The hardest question to answer in the restaurant business was sent in by Maria, a student at BriarCliffe College in Bethpage, New York. Aside from attending college, she has a catering business and intends on opening a bar-lounge next year. She’s looking for advice on how to hire and keep staff.
That dilemma causes most of the problems in a restaurant. Finding staff, and keeping them are two completely different segments of the business. And, once you find them, you’ve got to hire them. That in itself is a difficult task.
I always looked for staff in other restaurants that I enjoyed eating in. I certainly wouldn’t come right out and attempt to steal a good waiter or waitress, but I would give them the opportunity to pick up a few shifts in my restaurants. By doing that, I already had performed part of the interview process while dining. Many employees work at more than one restaurant, especially when they are first breaking into the business, and are excited about being offered other opportunities.
On line communities are also a great place to find staff. Craigslist is the premier community and works wonders. In college towns, posting ads on bulletin boards and in job placement offices works well. In large urban areas, San Francisco, New York, Boston, Chicago, Los Angeles, the city colleges, art academies, and of course, the culinary schools always worked for me.
If you’re just opening, while still under construction, get the biggest banner you can find announcing yuour hiring. This doesn’t fall under the sign in the window- you’re not open yet. Plus, its good advertising to the neighbors that you will be open soon.
Have a job fair at the location and get as many resumes as you can. This will be a tremendous asset, even if you don’t hire some of the applicants, you can always call them in the future to get connections to others looking for shifts. Naturally, many of these who apply will work elsewhere, but restaurant employees and owners are a club within themselves. They all know someone in need of work. I had a call on demand list that I used whenever I needed someone to fill in.
Once you find people to interview, the criteria used for hiring is often difficult to establish. I hired on instinct almost as much as I hired on credentials. Especially since credentials in the restaurant business can be easily faked and altered.
Most of the time those instincts proved true. However, on occasion I was burned by an employee. But that, unfortunately, is part of the game.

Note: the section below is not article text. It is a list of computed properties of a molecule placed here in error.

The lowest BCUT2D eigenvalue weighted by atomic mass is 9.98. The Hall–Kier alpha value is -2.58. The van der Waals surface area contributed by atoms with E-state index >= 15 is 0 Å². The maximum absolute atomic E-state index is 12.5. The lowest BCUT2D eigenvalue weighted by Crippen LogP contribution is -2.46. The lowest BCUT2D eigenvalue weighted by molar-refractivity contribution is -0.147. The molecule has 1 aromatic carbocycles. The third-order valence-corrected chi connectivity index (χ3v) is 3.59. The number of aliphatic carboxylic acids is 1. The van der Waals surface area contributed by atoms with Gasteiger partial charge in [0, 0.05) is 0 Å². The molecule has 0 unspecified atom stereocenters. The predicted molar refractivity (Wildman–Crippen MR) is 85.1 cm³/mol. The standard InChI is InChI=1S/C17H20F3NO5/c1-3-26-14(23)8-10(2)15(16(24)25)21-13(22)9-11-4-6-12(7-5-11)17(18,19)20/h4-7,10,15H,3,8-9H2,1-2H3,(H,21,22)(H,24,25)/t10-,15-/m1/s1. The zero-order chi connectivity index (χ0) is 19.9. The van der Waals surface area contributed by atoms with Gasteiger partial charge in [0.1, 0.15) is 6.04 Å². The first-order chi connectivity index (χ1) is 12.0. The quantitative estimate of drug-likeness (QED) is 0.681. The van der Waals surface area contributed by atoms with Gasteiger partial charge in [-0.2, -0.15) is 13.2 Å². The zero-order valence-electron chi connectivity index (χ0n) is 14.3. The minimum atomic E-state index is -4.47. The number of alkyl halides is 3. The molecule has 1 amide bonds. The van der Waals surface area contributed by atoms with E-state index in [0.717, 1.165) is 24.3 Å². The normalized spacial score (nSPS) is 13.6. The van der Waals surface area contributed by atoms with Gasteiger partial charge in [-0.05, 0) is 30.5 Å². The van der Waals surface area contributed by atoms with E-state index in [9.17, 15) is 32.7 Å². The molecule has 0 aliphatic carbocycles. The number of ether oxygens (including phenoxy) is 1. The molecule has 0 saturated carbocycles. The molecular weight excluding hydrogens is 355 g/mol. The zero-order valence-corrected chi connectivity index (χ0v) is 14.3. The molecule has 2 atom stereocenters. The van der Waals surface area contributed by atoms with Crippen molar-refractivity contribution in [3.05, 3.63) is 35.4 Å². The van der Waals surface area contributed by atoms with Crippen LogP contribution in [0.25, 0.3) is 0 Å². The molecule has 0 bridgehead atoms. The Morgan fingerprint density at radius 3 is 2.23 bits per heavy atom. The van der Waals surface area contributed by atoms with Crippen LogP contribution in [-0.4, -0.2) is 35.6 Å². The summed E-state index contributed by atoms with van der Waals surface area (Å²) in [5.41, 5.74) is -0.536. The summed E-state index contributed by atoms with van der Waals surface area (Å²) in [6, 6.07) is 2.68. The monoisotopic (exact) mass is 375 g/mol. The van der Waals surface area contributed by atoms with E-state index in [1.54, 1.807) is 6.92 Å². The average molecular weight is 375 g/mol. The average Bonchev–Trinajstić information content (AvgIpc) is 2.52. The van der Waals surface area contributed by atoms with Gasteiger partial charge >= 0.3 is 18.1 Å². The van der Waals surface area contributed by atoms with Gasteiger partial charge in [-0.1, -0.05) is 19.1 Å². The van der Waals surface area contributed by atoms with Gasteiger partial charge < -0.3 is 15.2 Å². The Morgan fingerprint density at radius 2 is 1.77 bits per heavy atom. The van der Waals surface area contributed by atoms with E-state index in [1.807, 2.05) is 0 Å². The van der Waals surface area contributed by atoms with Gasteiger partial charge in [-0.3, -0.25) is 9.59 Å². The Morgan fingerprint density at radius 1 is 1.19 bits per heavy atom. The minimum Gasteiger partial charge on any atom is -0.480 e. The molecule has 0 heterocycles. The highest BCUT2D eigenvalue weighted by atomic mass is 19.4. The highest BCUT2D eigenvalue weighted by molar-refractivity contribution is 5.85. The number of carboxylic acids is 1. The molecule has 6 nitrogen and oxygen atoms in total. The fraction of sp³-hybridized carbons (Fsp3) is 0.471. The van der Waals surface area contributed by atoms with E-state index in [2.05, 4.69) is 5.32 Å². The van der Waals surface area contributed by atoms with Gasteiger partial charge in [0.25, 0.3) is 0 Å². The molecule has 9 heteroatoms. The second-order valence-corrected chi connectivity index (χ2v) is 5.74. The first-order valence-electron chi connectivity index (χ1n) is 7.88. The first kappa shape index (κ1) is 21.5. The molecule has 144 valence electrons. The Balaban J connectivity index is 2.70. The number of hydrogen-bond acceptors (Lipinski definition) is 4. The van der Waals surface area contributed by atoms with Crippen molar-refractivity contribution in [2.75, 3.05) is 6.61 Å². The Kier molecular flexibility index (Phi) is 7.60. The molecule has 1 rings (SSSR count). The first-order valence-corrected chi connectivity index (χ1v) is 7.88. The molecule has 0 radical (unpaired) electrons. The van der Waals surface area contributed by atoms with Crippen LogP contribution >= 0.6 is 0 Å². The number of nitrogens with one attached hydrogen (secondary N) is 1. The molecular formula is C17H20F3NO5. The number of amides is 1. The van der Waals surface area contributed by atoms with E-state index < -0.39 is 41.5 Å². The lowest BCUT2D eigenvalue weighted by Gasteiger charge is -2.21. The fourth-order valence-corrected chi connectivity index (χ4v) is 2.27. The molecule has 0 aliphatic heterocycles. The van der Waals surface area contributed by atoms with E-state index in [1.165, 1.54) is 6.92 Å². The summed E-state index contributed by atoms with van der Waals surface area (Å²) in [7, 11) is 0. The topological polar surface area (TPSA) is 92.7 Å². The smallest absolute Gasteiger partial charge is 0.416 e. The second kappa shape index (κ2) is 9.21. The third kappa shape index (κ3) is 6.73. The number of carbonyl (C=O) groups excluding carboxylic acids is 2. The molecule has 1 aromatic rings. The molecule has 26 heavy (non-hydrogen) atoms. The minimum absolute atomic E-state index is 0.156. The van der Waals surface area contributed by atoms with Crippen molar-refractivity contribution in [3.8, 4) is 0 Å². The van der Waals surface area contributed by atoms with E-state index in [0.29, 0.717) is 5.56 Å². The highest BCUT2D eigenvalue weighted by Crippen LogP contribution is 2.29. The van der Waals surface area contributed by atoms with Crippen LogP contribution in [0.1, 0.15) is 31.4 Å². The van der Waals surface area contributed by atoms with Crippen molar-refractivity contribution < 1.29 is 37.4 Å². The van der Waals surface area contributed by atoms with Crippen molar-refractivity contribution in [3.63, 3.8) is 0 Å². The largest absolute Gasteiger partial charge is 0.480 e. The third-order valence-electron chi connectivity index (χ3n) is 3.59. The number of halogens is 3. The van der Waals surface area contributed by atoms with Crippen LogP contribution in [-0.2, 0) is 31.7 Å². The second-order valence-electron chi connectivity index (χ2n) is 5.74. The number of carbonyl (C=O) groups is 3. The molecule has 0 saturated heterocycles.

Keeping employees is another aspect of the business all together.
I always considered my entire restaurant a ball club. It didn’t matter if it were baseball, basketball or football. The philosophy was the same. We were a team. In my line-up card, the owners were the head coaches, the managers the assistant coaches, and the staff, team players. And, depending on how well you played the last game, that’s how I fielded a team for the next night.
Of course the kitchen was the backfield, or the infield, and that seldom changed. But the front of the house was rewarded by performance. The bigger the sales, the better the average cover, the better sections that wait person got. They worked the busier nights. They got requested days off more frequently. And, I always knew my stars would eventually get a bigger offer from a busier restaurant down the street or across town and I could move the players in the line up to better positions. Naturally, some stars stayed forever.
I would bonus tip the kitchen staff on busy nights without flaws, mistakes, or plates that were sent back. Usually on a Saturday night so it didn´t matter what happened after we closed.
The staff ate well. We always served a staff meal. Nobody drank in the restaurant. It was a rule. It is smarter to give the head waiter fifty dollars for drinks and send him and the staff to a neighboring restaurant than it is to offer any employee a drink at the bar. By doing that you know its only going to cost fifty dollars. If they drink in the restaurant nobody knows what it cost. Believe me. I worked in New York.
And, I would suspend and penalize players who didn’t perform to their capabilities. A bit more side work, a bathroom tour, polish more glasses.
Now, this plan isn’t for the meek, but it proved to not only be efficient, it was fun for the staff, because we were a team. And we all thought that way. If you didn´t you were traded.
Less cooperative players got traded quickly. One thing to always remember-the most important position on a team is the bus driver. Without him, you forfeit away games. In a restaurant the most important player is the dishwasher. Always treat him with respect. Without plates, the best food in the world never makes it off the stove, never mind to the table.
Good Luck Maria.
If anyone has any other tips for the newest Bar owner in Bethpage, New York, send them in, we’ll make sure she gets them.